• Locate copies of the current listing agreement, broker's data sheet and, if the sale is "pending", the purchase agreement.
  • A list of "suggested" improvements when the property is being appraised "as complete".

Define "Market Value"   (Top)

In real estate appraising, Market Value is commonly defined as:

"The most probable price (in terms of money) which a property should bring in a competitive and open market under all conditions requisite to a fair sale, the buyer and seller each acting prudently and knowledgeably, and assuming the price is not affected by undue stimulus. Implicit in this definition is the consummation of a sale as of a specified date and the passing of title from seller to buyer under conditions whereby: the buyer and seller are typically motivated; both parties are well informed or well advised, and acting in what they consider their best interests; a reasonable time is allowed for exposure in the open market; payment is made in terms of cash in United States dollars or in terms of financial arrangements comparable thereto; and the price represents the normal consideration for the property sold unaffected by special or creative financing or sales concessions granted by anyone associated with the sale."



Does the appraisal belong to the bank or the consumer?   (Top)

In most real estate transactions, the appraisal is ordered by the lender. While the buyer pays for the report as part of the closing costs, the lender retains the right to use the report or any information contained within. The buyer is certainly entitled to a copy of the report - it's usually bundled with all the other closing documents - but is not allowed to use the report for any other purpose without permission from the lender.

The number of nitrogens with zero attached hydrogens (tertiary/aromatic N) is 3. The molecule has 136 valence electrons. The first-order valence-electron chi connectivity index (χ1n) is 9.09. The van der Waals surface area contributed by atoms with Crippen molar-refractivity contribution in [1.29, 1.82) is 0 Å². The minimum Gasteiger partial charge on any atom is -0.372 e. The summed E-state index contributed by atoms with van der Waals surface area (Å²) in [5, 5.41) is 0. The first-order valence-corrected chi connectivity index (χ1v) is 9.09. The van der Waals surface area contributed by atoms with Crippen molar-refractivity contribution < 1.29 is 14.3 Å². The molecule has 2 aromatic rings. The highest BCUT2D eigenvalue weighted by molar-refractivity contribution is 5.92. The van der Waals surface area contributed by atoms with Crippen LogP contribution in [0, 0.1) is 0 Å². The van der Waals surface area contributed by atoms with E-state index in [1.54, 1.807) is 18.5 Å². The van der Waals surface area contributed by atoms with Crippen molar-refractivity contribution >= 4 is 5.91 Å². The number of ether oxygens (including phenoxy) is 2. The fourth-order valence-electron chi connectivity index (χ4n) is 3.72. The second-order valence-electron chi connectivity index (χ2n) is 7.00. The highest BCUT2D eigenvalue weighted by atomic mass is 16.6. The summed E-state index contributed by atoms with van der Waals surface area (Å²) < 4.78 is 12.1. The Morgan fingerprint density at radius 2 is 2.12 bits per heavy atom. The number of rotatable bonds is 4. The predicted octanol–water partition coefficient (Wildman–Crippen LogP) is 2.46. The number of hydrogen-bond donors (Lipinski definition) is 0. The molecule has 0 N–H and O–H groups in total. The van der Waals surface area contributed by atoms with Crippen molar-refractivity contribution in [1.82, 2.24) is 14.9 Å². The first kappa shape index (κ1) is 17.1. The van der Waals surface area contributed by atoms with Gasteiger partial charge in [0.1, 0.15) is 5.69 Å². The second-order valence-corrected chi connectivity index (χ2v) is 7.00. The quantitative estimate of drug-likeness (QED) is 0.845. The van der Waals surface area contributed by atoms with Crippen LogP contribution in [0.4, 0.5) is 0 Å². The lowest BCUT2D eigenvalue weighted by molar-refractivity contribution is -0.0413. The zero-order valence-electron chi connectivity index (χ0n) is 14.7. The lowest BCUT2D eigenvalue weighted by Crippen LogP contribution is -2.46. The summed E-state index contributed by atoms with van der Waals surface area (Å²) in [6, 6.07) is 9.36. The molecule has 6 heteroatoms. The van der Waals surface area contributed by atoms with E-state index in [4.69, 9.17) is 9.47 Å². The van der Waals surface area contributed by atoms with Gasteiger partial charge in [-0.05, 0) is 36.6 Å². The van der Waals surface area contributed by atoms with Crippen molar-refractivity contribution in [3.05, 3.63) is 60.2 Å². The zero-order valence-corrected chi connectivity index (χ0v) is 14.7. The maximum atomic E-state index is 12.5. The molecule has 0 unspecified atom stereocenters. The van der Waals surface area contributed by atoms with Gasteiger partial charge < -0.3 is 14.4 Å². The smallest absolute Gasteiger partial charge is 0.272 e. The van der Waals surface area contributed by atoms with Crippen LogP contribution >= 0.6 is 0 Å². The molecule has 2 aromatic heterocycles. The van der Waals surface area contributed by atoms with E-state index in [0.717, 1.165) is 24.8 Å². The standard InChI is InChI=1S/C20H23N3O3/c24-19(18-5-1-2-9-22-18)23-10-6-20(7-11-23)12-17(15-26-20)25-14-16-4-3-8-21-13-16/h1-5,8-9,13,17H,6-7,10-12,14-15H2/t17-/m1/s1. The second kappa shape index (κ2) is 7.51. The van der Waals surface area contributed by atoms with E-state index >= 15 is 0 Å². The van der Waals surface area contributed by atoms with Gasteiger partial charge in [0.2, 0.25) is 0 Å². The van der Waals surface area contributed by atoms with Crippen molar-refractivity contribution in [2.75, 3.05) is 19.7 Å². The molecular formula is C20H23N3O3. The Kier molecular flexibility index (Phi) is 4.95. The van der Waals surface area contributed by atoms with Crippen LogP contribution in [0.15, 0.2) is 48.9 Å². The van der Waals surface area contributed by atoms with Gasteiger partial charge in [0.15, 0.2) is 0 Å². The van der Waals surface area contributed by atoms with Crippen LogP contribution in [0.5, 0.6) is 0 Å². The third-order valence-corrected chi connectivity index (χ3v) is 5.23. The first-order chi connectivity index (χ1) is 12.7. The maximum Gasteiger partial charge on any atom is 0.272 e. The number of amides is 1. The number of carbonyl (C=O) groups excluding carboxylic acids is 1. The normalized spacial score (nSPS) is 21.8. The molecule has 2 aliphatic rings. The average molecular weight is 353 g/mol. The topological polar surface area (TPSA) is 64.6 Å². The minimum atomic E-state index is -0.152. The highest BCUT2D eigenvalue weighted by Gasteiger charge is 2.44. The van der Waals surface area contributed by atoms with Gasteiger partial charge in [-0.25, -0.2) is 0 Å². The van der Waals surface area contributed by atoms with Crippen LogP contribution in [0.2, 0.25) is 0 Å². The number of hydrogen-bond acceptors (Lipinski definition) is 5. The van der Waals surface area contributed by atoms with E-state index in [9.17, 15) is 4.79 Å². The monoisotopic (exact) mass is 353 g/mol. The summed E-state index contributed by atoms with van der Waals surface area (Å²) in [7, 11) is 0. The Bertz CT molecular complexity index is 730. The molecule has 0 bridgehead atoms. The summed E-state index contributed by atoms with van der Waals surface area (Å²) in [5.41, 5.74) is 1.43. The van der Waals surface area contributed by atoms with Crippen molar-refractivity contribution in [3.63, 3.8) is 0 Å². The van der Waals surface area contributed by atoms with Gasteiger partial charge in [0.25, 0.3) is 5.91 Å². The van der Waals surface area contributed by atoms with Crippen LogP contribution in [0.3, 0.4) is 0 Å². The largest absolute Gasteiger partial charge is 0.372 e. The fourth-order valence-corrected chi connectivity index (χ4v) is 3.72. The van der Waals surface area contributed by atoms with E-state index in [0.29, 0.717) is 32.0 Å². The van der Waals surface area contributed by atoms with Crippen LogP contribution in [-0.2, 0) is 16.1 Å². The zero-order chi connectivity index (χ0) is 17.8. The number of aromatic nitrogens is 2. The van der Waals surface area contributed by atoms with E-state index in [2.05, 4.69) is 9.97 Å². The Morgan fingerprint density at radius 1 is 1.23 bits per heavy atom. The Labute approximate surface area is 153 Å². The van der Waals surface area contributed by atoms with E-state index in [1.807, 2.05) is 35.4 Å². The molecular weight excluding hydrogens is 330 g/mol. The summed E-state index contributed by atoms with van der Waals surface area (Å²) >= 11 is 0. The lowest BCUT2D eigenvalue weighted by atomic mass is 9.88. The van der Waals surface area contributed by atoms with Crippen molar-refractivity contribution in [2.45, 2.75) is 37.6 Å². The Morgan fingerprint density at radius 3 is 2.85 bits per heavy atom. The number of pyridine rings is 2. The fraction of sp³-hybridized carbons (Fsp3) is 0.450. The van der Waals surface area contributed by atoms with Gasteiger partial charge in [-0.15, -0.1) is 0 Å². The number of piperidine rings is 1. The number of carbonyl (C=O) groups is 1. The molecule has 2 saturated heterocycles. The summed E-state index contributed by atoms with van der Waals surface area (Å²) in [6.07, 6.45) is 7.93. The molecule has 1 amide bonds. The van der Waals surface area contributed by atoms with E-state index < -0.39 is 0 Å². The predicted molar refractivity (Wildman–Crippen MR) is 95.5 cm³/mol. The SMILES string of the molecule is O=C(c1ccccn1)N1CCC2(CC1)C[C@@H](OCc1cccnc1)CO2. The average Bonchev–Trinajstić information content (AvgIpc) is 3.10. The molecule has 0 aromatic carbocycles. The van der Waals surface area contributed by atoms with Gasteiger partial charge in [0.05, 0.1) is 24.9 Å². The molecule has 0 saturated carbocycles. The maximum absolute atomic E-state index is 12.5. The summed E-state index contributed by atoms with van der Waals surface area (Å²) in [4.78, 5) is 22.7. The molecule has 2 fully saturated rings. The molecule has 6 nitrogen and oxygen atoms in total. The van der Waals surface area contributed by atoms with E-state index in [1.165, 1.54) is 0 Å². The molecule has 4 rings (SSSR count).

The exception to this rule is when a home owner engages an appraiser directly. In these cases, the appraiser may state how the appraisal can be used; for PMI removal, or estate planning or tax challenges, for example. If not stipulated otherwise, the home owner can use the appraisal for any purpose.


Are some home improvements more worthwhile than others?   (Top)

This really depends on where the home is. For example, installing an inline humidifier could be nice in arid regions, but completely useless near the coast!

No matter where you go, however, renovating a kitchen is almost always a safe investment. One recent study revealed that putting $20,000 into a kitchen remodel would add about $17,500 to the value of the home - or about an 88% return on investment. Bathrooms were second, returning 85%. On the contrary, an improvement that may not increase your value would be painting just for the sake of redecorating.